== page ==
Jesus said, “This, then, is how you are to pray:
Our Father, who is in the heavens,
may your Name be held in reverence;
may your kingdom come;
may your wishes come about on earth,
just as they do in heaven.
Give us this day the food we need to live on.
And forgive us the debts we owe,
just as we also forgive the debts others owe us.
And don’t bring us into testing,
but rather rescue us from the Evil One.”
— Matthew 6:9-13 (USC)
Prayer will become our lives or the Word of God hasn’t yet become our operating system for life. If God is to dwell in us continually according to his Word, that same Word will overthrow our default inclination to ourselves and the primacy of natural self-willed thinking.
Our consciences piqued, we begin to live as if God were on our hammer, but there is no condemnation of the Lord in this; our prayerful life has made it so we sit on our own judgment seat.
The conscience is a powerful instrument in the Holy Spirit’s possession. With it, the Spirit directs and redirects the moral way, even as the Spirit builds and adorns this moral warehouse with ethical stock of all kinds.
The moral way is a prayerful way, and nothing of the prayers of the ‘said’ variety.
Prayer in the context of the above prayer that Jesus himself has given us is a lived prayer, not simply a spoken prayer. We live it.
If we live our prayers rather than simply speaking them we bring them into creation according to the will and Word of God.
And our prayers are to be lived. Not simply does the conscience commend and correct and condemn – as necessary – it steers us, if we allow it, and it brings our prayers into congruence with the will and the Word of God.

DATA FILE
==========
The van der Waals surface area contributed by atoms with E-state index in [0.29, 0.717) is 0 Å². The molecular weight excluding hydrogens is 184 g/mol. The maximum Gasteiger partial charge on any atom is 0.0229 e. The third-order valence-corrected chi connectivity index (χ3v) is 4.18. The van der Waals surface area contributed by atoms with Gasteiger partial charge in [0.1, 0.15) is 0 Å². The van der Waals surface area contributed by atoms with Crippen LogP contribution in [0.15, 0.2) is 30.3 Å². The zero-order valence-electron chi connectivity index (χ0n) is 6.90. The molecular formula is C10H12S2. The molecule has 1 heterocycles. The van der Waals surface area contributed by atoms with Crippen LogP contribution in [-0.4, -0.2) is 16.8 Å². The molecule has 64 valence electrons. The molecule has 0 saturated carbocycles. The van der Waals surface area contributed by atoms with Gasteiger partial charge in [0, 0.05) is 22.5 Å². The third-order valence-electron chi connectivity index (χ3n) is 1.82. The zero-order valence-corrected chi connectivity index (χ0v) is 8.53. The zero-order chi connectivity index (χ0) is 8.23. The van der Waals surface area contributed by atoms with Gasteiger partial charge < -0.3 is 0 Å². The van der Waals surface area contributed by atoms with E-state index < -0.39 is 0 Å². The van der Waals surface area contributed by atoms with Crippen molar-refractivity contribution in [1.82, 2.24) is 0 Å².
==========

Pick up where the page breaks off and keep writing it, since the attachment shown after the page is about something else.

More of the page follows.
It is much better to live prayerfully than simply speak prayerfully.
One is about conforming to the will of God by the renewing of our minds – the spiritual gift of revelation with the obedience of a follower of Jesus.
Living prayerfully is our solemn worship of trust and obedience. It’s not what we say that counts. What we do is what echoes in eternity.
To live the life of prayer begins as a being thing and ends as a doing thing – our lives come to be lived in accord with what we pray for.
This is a case of embracing the underpinning being of a child of God in order that what might spring from that is a life of doing fruitful works for the Kingdom.
QUESTIONS in REVIEW:
1. When prayer ‘becomes’ us, it then becomes no effort at all. Have you experienced this continuity of prayer? If not, how may you ask God to give it to you?
2. Can you see how Jesus’ model prayer for his disciples models not just what we should say when praying, but that it consists of moral actions on the part of God and ourselves?
© 2015 S. J. Wickham.
Note: USC version is Under the Southern Cross, The New Testament in Australian English (2014). This translation was painstakingly developed by Dr. Richard Moore, a NT Greek scholar, over nearly thirty years.